Land Institute President Wes Jackson announced as new Post Carbon Institute Fellow
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From the Post Carton Institute website:
Wes Jackson is one of the foremost figures in the international sustainable agriculture movement.
Founder and president of The Land Institute in Salinas, Kansas, he has pioneered reserach in Natural Systems Agriculture — including perennial grains, perennial polycultures, and intercropping — for over 30 years. He was a professor of biology at Kansas Wesleyan and later established the Environmental Studies program at California State University, Sacramento, where he became a tenured full professor. He is the author of several books including Becoming Native to This Place (1994), Altars of Unhewn Stone (1987), and New Roots for Agriculture (1980).
The work of the Land Institute has been featured extensively in the popular media, including The Atlantic Monthly, Audubon, The MacNeil-Lehrer News Hour, and All Things Considered. Life magazine predicted Wes Jackson will be among the 100 “most important Americans of the 20th century.” He is a recipient of the Pew Conservation Scholars award and a MacArthur Fellowship, and has been listed as one of Smithsonian’s 35 Who Made a Difference.” Wes has an M.A. in botany from University of Kansas, and a Ph.D. in genetics from North Carolina State University.
Future Farming: The Call for a 50-Year Perspective on Agriculture
Robert Jenson, dissident voice
As everyone scrambles for a solution to the crises in the nation’s economy, Wes Jackson suggests we look to nature’s economy for some of the answers. With everyone focused on a stimulus package in the short term, he counsels that we pay more attention to the soil over the long haul.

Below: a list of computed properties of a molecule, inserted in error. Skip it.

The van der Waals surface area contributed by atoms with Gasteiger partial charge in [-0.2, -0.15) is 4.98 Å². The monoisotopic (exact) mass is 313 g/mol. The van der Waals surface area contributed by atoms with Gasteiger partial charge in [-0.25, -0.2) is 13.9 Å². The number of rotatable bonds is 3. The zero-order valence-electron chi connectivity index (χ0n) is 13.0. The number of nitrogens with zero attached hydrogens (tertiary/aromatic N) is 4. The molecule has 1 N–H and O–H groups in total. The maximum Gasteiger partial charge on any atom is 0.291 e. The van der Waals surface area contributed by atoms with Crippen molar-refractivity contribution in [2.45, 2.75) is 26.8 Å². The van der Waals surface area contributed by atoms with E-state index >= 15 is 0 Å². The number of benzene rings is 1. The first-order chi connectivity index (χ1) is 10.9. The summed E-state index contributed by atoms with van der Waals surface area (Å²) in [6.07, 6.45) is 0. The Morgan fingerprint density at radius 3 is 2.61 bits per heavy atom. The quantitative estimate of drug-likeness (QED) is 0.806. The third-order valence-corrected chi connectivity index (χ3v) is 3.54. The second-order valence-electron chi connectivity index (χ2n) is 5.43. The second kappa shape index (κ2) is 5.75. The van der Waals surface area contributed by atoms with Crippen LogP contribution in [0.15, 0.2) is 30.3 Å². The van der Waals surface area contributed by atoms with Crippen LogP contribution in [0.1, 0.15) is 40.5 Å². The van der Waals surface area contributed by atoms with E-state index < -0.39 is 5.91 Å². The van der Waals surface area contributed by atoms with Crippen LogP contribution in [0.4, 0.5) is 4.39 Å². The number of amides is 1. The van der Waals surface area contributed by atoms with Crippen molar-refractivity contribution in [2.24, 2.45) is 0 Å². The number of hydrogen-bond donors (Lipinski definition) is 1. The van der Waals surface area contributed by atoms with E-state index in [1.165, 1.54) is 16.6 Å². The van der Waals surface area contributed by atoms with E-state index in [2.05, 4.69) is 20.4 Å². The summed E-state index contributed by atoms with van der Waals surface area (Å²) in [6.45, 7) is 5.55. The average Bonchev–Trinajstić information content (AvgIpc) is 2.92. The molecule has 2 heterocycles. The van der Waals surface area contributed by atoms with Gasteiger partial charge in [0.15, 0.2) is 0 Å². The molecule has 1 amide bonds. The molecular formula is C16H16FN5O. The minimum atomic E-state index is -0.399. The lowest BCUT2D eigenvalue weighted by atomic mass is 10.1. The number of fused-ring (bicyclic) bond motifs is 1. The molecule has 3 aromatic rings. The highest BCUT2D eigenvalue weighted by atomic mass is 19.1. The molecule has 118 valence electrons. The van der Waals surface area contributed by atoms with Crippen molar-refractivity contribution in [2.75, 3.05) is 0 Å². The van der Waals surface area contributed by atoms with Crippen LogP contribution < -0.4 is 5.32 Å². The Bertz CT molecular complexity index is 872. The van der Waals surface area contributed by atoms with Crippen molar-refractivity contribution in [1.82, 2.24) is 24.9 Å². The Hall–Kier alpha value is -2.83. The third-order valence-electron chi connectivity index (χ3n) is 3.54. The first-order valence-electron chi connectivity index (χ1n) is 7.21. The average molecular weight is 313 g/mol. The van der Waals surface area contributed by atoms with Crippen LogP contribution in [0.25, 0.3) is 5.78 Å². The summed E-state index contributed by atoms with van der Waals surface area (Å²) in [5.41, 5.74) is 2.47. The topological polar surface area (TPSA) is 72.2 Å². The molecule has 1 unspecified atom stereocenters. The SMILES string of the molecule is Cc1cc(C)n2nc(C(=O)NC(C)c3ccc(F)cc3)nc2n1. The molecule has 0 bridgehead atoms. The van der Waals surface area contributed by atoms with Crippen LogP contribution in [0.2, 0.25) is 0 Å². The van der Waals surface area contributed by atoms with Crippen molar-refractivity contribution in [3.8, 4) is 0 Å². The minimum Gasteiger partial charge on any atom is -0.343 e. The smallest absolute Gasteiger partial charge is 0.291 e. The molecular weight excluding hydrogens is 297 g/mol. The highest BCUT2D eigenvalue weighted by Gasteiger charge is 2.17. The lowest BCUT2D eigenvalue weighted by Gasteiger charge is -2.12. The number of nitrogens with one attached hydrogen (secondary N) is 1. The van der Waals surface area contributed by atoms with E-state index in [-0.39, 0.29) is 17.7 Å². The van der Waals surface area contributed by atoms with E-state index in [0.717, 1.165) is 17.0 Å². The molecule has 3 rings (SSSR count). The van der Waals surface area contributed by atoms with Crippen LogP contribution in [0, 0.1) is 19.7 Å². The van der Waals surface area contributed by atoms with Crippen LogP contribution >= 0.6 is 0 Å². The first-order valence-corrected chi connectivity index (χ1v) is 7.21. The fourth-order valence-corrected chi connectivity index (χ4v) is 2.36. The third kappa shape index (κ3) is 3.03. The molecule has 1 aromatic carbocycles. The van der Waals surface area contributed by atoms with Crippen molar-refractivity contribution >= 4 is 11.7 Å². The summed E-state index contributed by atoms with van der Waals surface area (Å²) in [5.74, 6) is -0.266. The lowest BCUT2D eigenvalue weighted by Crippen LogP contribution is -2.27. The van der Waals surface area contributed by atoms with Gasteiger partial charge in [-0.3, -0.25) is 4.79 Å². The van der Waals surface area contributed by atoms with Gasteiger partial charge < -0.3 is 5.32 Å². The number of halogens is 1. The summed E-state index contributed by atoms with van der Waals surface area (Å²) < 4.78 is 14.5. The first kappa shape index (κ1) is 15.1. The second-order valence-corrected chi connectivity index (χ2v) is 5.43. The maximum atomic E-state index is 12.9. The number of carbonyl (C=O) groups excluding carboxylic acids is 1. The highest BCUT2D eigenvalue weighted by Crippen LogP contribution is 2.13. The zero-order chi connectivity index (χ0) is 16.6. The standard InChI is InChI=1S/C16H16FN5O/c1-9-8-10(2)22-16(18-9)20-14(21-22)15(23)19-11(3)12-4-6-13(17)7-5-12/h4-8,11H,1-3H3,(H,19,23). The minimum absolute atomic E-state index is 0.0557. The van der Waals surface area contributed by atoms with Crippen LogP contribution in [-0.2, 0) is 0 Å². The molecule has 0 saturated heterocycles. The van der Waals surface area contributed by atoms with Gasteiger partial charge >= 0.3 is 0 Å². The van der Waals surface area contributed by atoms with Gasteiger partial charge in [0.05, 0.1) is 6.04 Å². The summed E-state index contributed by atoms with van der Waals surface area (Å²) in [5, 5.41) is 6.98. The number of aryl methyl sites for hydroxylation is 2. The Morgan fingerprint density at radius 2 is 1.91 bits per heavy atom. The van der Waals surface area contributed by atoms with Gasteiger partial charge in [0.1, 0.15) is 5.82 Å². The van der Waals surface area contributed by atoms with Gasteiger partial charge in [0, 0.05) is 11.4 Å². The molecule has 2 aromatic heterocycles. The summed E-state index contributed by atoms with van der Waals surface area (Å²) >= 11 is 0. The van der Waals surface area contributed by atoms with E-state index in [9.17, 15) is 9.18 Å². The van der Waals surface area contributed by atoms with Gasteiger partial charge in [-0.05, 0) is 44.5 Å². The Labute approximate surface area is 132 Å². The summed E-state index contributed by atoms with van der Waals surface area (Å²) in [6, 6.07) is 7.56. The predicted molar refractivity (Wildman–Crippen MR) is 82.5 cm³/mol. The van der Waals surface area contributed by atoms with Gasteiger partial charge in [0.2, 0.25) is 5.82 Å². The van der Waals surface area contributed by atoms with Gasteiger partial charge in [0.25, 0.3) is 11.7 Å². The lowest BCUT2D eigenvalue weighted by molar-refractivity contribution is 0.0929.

“We live off of what comes out of the soil, not what’s in the bank,” said Jackson, president of The Land Institute. “If we squander the ecological capital of the soil, the capital on paper won’t much matter.”
Jackson doesn’t minimize the threat of the current financial problems but argues that the new administration should consider a “50-year farm bill,” which he and the writer/farmer Wendell Berry proposed in a New York Times op/ed earlier this month.
Central to such a bill would be soil. A plan for sustainable agriculture capable of producing healthful food has to come to solve the twin problems of soil erosion and contamination, said Jackson, who co-founded the research center in 1976 after leaving his job as an environmental studies professor at California State University-Sacramento.
Jackson believes that a key part of the solution is in approaches to growing food that mimic nature instead of trying to subdue it. While Jackson and his fellow researchers at The Land Institute continue their work on Natural Systems Agriculture, he also ponders how to turn the possibilities into policy. He spoke with me from his office in Salina, Kansas…
(29 January 2009)
A 50-Year Farm Bill
Wes Jackson and Wendell Berry, The New York Times
THE extraordinary rainstorms last June caused catastrophic soil erosion in the grain lands of Iowa, where there were gullies 200 feet wide. But even worse damage is done over the long term under normal rainfall — by the little rills and sheets of erosion on incompletely covered or denuded cropland, and by various degradations resulting from industrial procedures and technologies alien to both agriculture and nature.